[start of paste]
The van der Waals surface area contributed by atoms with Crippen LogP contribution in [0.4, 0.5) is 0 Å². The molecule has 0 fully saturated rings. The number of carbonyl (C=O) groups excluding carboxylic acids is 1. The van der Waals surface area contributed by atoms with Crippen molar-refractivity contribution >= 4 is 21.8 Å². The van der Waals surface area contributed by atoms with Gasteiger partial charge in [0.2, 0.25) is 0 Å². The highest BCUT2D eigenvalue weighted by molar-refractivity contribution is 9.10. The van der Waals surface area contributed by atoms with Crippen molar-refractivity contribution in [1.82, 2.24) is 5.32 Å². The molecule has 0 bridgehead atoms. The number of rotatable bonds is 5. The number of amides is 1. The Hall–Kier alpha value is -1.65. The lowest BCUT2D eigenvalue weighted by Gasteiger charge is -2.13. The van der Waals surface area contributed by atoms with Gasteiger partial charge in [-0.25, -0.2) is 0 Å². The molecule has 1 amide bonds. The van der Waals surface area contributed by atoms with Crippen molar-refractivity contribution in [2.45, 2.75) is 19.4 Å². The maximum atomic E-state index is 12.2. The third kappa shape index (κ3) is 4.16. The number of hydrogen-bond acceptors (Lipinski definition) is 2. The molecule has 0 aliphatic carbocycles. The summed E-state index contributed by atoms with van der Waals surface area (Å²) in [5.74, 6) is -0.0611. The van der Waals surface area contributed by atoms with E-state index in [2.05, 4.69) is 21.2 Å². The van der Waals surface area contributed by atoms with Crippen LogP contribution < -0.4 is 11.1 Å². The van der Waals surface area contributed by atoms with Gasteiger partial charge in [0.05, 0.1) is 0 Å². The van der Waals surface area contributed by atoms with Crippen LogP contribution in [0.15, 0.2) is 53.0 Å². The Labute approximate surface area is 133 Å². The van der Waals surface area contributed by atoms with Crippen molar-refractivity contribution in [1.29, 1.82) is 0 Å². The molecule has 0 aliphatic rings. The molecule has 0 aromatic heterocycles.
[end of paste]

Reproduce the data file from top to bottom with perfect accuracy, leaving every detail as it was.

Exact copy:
The van der Waals surface area contributed by atoms with Crippen LogP contribution in [0.4, 0.5) is 0 Å². The molecule has 0 fully saturated rings. The number of carbonyl (C=O) groups excluding carboxylic acids is 1. The van der Waals surface area contributed by atoms with Crippen molar-refractivity contribution >= 4 is 21.8 Å². The van der Waals surface area contributed by atoms with Gasteiger partial charge in [0.2, 0.25) is 0 Å². The highest BCUT2D eigenvalue weighted by molar-refractivity contribution is 9.10. The van der Waals surface area contributed by atoms with Crippen molar-refractivity contribution in [1.82, 2.24) is 5.32 Å². The molecule has 0 bridgehead atoms. The number of rotatable bonds is 5. The number of amides is 1. The Hall–Kier alpha value is -1.65. The lowest BCUT2D eigenvalue weighted by Gasteiger charge is -2.13. The van der Waals surface area contributed by atoms with Gasteiger partial charge in [-0.25, -0.2) is 0 Å². The molecule has 1 amide bonds. The van der Waals surface area contributed by atoms with Crippen molar-refractivity contribution in [2.45, 2.75) is 19.4 Å². The maximum atomic E-state index is 12.2. The third kappa shape index (κ3) is 4.16. The number of hydrogen-bond acceptors (Lipinski definition) is 2. The molecule has 0 aliphatic carbocycles. The summed E-state index contributed by atoms with van der Waals surface area (Å²) in [5.74, 6) is -0.0611. The van der Waals surface area contributed by atoms with E-state index in [2.05, 4.69) is 21.2 Å². The van der Waals surface area contributed by atoms with Crippen LogP contribution < -0.4 is 11.1 Å². The van der Waals surface area contributed by atoms with Gasteiger partial charge in [0.05, 0.1) is 0 Å². The van der Waals surface area contributed by atoms with Crippen LogP contribution in [0.15, 0.2) is 53.0 Å². The Labute approximate surface area is 133 Å². The van der Waals surface area contributed by atoms with Crippen molar-refractivity contribution in [1.29, 1.82) is 0 Å². The molecule has 0 aliphatic rings. The molecule has 0 aromatic heterocycles.